Cocaine is highly addictive alkaline narcotics and stimulant which are taken mainly from the leaves of two species, the Erythroxylum acacia and the Erythroxylum monnieri. It’s most frequently used as a stimulant and recreational substance. However, it’s also been found to have multiple other medical uses such as treating nausea in cancer patients, controlling blood pressure, reducing constipation, and shrinking tumors. Cocaine’s effects are further extended into the circulatory system where it can act as an anticoagulant, vasodilator, and an agent that increases blood flow. Some research even suggests that cocaine’s positive effects on depression, Parkinson’s disease, and anxiety can be reversed through the use of it.
The formation of the pleasure center of the brain, the reward pathway, requires the presence of a steady level of dopamine, a neurotransmitter found in the nucleus accumbens. Dopamine is released when the brain receives pleasurable sensory stimuli, like food, drink, or sex. Although cocaine use does not change the amount of dopamine present in the nucleus accumbens, repeated use creates a significant rise in dopamine levels that cause the sensation of euphoria. Because the brain perceives the increase in dopamine as a reward, cocaine use leads to an altered state of awareness along with changes in the wiring of the brain which causes feelings of euphoria.
Another positive effect of cocaine use has to do with the heart rate. Long-term cocaine use has been shown to reduce the heart rate and increases blood pressure, both of which are associated with the sensations of pleasure associated with cocaine. When the heart rate and blood pressure rise, the body must pump more blood to supply the increased energy demand. As the heart rate and blood pressure increase, the body must pump even more blood to supply the increased energy demand, leading to a rapid rise in the heart’s workload and potential for stroke and heart attack.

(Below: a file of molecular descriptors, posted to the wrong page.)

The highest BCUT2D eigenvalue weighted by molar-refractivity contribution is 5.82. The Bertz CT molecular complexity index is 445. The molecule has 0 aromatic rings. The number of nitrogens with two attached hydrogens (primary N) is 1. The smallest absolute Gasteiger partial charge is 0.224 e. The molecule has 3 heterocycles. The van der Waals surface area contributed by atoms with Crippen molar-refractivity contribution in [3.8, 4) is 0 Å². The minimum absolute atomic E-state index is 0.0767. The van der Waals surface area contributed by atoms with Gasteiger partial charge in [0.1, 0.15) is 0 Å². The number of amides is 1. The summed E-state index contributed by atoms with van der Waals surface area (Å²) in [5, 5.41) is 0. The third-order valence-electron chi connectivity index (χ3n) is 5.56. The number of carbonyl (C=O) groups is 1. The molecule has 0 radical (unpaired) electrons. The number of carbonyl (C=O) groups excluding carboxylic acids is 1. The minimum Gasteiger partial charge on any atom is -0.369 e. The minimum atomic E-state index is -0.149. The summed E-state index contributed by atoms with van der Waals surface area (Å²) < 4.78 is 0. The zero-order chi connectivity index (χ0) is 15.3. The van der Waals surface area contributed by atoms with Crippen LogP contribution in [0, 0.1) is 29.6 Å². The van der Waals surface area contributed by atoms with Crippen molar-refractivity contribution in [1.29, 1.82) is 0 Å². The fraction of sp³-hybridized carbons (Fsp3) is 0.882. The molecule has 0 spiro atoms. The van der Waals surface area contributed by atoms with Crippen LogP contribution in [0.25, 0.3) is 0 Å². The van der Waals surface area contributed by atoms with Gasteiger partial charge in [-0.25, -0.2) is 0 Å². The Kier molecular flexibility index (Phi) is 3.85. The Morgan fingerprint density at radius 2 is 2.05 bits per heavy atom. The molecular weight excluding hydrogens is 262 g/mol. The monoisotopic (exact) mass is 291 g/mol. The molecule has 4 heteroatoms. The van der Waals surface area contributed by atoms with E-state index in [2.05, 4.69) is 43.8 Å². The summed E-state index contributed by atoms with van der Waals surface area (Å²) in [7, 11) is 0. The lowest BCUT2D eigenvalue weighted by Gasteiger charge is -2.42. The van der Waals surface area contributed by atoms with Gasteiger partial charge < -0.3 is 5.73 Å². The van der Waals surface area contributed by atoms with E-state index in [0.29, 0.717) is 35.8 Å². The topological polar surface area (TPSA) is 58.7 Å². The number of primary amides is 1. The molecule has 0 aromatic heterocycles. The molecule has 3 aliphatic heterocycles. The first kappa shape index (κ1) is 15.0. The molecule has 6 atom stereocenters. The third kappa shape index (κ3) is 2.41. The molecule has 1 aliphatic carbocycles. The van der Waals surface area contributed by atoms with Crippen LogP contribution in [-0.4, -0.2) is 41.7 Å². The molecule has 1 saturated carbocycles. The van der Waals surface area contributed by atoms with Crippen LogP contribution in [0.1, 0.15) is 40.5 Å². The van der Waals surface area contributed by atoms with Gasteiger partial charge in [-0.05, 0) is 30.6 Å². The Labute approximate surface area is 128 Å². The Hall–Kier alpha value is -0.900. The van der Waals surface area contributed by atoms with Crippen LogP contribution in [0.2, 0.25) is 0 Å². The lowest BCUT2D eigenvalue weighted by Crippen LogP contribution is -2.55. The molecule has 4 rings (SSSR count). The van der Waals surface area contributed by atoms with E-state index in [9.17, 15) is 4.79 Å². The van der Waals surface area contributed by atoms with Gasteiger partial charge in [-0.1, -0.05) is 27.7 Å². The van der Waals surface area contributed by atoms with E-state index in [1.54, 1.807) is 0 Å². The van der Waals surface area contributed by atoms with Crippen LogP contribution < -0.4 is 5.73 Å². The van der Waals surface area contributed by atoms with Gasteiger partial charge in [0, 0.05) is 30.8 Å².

The Dangers Of Cocaine Use
Many people who begin to experience cocaine cravings realize that they cannot quit this particular drug. The physical withdrawal symptoms of cocaine are unpleasant enough. However, long-term cocaine use can have damaging psychological effects on the brain and the nervous system, often times leading to a variety of emotional problems. If you decide that you must use cocaine, be sure to seek treatment to ensure that you do not develop a habit that can negatively affect your health and well-being for the rest of your life.
Because cocaine is most often found in powder form, snorting it can lead to rapid weight loss. This can be great news if you plan to use the drug in order to decrease stress or to feel more alert and energetic throughout the day. However, the consistent high doses of cocaine can lead to serious complications, including heart attack and hypertension, which are serious health risks. Cocaine users who take long-term effects of cocaine on their body can develop serious medical conditions including tuberculosis, preeclampsia, and even heart failure. It is important to be aware of the long-term effects of cocaine in order to avoid health risks that are too great to ignore.
Long-term cocaine use can leave behind a chemical imbalance in the brain called the dopamine depletion. When the body receives only a certain amount of dopamine at a time, it can create a number of different mental and physical dysfunctions, including sleep problems, extreme depression, paranoia, irritability, and increased anxiety. These dysfunctions occur as the body attempts to compensate for the lower levels of dopamine by inducing pleasurable effects, such as the feeling of euphoria. Because cocaine typically increases dopamine levels in the brain, the person using cocaine experiences what is referred to as the cocaine “high,” but this feeling usually quickly wears off, leaving them physically and mentally unwell.